Vegetarian Diet: Can It Help Control My Diabetes?

Diabetes is becoming more prevalent worldwide. As of 2015, 30.3 million people in the United States, or about 9.4 percent of the population, had diabetes.

Unfortunately, more than 1 in 4 people with diabetes don’t know they have it. Having undiagnosed diabetes increases the risk of complications from lack of prompt treatment.

Diabetes mellitus, or diabetes, is a disease affecting the regulation of blood glucose (sugar) levels. An organ called the pancreas creates the hormone insulin, which helps keep blood sugar levels in a healthy range.

With diabetes, the pancreas either doesn’t make enough insulin, or the body doesn’t respond to it well. Without proper insulin function, blood glucose levels rise and can lead to health problems if left untreated.

Many people also have prediabetes, a condition where blood sugars are slightly elevated but not high enough to be considered diabetes.

Having prediabetes is a major risk factor for eventually developing type 2 diabetes. The U.S. Centers for Disease Control (CDC) estimates that up to 30% of people with prediabetes will develop type 2 diabetes within five years of their prediabetes diagnosis.

Chronic high blood sugars increase the risk of diabetes complications, so keeping blood sugar levels controlled is the main priority for managing diabetes.

One of the ways to help promote good blood sugar control is through healthy lifestyle habits. Along with other aspects of diabetes self-management, a healthy diet can help improve blood sugars and reduce the risk of other chronic diseases like heart disease and hypertension, which people with diabetes are more likely to have. 

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What is a vegetarian diet?

There are many vegetarian diets, but the “standard” vegetarian diet doesn’t include any meat, including seafood.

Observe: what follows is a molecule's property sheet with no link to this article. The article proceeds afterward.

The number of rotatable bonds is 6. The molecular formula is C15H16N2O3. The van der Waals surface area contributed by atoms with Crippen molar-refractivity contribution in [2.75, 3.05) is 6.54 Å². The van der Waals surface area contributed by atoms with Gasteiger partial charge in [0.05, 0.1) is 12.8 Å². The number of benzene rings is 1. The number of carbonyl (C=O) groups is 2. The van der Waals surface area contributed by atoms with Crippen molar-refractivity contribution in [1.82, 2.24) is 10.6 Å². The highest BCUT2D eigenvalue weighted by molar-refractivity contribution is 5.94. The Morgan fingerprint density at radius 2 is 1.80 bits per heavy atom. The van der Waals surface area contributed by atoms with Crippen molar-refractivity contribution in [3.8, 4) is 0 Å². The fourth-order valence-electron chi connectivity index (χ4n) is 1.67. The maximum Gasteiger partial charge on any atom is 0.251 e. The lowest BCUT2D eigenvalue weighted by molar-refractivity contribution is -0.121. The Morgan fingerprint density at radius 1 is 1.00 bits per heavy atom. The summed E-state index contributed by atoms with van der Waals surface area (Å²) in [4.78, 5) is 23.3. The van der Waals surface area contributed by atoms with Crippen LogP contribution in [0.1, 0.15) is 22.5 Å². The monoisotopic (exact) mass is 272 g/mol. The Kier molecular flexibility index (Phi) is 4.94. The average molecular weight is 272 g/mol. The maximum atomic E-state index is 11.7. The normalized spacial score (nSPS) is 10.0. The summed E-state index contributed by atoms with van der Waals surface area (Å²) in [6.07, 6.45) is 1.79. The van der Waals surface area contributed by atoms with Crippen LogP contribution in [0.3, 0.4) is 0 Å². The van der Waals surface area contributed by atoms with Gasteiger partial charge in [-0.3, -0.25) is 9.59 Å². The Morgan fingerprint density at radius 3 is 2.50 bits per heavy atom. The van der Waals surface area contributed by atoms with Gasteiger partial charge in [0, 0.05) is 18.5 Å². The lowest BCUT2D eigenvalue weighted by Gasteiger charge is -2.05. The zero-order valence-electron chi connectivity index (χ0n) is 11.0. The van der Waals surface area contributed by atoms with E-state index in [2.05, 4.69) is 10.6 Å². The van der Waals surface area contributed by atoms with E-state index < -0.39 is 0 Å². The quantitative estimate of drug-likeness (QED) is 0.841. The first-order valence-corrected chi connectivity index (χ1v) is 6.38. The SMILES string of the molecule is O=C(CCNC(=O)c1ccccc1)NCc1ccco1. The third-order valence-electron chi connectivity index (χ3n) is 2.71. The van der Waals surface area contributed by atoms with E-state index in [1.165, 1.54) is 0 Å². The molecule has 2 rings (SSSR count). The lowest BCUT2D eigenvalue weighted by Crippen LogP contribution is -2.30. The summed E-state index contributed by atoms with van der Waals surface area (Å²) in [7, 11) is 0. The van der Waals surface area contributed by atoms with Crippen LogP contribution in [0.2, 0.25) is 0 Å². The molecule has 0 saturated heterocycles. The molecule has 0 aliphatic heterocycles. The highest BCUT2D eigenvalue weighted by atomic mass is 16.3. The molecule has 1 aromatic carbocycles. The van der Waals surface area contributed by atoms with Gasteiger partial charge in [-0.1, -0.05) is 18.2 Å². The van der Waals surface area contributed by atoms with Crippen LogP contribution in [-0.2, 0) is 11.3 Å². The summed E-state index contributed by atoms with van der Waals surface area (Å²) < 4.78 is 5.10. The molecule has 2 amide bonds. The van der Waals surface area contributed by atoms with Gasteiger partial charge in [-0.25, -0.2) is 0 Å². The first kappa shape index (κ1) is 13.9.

A typical vegetarian diet includes eggs and dairy products, but some variations of a vegetarian diet exclude them.

Other types of vegetarians include:

  • Ovo vegetarianism: excludes all meat and dairy but includes eggs

  • Lacto vegetarianism: excludes all meat and eggs but includes dairy food

  • Ovo-lacto vegetarianism: excludes all meat but consists of both dairy, milk, and honey (the “standard” vegetarian diet)

  • Veganism: excludes all meat (and animal products like leather) plus dairy, eggs, honey, and any other product made from animals in any way

  • Raw veganism: includes only fresh and uncooked fruit, nuts, seeds, and vegetables. Vegetables can only be cooked up to a certain temperature

  • Pescetarianism: excludes all meat consumption but includes fish

  • Flexitarianism: is not really a form of vegetarianism, but those who call themselves “flexitarians” eat a mostly vegetarian diet, with the occasional inclusion of meat, dairy, or eggs

The typical vegetarian diet isn’t prevalent, especially in the United States, where the average consumer eats around 220 pounds of meat per year. For perspective, only about 5% of Americans identified themselves as vegetarians, compared to India’s 38%.

Benefits of a vegetarian diet for diabetes

The health benefits of a vegetarian diet are well-documented, including preventing and treating certain diseases such as cardiovascular disease, hypertension, diabetes, cancer, osteoporosis, renal disease, dementia, and diverticular disease, gallstones, and rheumatoid arthritis.

Vegetarians usually have lower intakes of saturated fat and cholesterol from animal protein as well as higher intakes of complex carbohydrates, dietary fiber, magnesium, folic acid, vitamin C and E, carotenoids, and other phytochemicals found in pigmented fruits and vegetables.

Diabetes prevention. Vegetarian diets have a great track record in diabetes prevention. Researchers have followed Seventh-Day Adventists (a type of religion) who follow a vegetarian diet. They have found that they have about half the incidence rate of diabetes compared to the general population. Studies have also found that a lifelong adherence to a vegetarian diet was associated with a 35% lower risk of developing diabetes. 

Improved blood sugar. Studies have also found an association between a vegetarian diet and improved glycemic control in people with diabetes. Vegetarian diets are usually higher in dietary fiber, which lowers the glycemic load of meals to promote healthy blood sugars. 

Lower risk of kidney disease. Evidence suggests that incorporating soy- and plant-based protein in place of animal protein may help reduce the risk of developing kidney disease among those with diabetes.

Improved blood pressure. People with diabetes are more likely to suffer from hypertension (high blood pressure). A diet rich in phytochemicals from plant-based foods, such as a vegetarian diet, is associated with improved blood pressure outcomes.